That's the trailer for Durham County, the darkest, most daring fall series by Ion, the West Palm Beach-based network formally known as Pax. As Pax, the network had aired nighttime programming from the Worship Network until it had a mainstream makeover in 2005, airing long-finished shows like Mama's Family and Growing Pains.
But a born-again Christian like Kirk Cameron wouldn't want to be anywhere near Durham County. In this article in Saturday's New York Times, a writer for the series describes its opening scene in which two schoolgirls are frolicking in the forest, only to be sexually assaulted:
"We wanted to make people look at sexualized violence and wonder what it was about it that was possibly turning them on."
Alrighty then. Now check out the way the Times describes the show, with help from Executive Producer Adrienne Mitchell, and see if it couldn't have just as easily have been called Palm Beach County.
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The schoolgirls dress to look younger than they are; the suburban houses hold seedy secrets that no manicured lawn can ultimately disguise; Sweeney's youngest daughter is fond of wearing masks of anime characters. The sinister power lines that dominate the landscape serve to illustrate that there's no escape from ugliness. "We all had very bizarre experiences growing up in the suburbs, as teenagers," said Ms. Mitchell, who also directed some of the episodes.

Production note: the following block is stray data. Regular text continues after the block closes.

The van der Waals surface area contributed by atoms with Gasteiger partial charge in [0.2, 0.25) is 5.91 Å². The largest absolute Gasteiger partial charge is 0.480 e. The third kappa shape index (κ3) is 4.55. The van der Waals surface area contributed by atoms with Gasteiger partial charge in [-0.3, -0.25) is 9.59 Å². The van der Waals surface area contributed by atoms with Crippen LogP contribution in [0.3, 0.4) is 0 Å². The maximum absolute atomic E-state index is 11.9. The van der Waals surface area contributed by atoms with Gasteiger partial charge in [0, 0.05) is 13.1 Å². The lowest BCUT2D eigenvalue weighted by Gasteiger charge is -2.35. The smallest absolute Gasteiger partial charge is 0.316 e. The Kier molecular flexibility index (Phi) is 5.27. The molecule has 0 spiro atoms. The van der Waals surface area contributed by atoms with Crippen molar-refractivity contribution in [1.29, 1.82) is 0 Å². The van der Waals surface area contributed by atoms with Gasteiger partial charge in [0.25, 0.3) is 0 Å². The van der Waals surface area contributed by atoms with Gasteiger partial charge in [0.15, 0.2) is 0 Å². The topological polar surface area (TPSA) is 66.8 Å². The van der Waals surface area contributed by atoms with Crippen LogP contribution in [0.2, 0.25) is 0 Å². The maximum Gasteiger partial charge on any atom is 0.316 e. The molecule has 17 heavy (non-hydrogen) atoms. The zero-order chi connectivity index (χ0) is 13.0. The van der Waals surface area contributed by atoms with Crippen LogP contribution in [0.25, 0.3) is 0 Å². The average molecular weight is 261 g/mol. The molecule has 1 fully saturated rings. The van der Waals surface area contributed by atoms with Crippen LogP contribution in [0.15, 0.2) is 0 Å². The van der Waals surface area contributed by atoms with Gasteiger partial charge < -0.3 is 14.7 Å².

OK, so we don't have kids prone to anime masks (do we?), but otherwise it's a dead ringer. So maybe that's why it resonated with network suits in West Palm. Actually, it's originally a Canadian series. In its eagerness to find an audience for the series, Ion is running the first episode, which debuted Monday, every night this week at 11.
In another article last week, the Times gave the series a review most cable networks would kill for, saying:
"Durham County," in short, is very, very creepy and unsettling, and entirely addictive, a modern murder mystery with a touch of Patricia Highsmith misanthropy.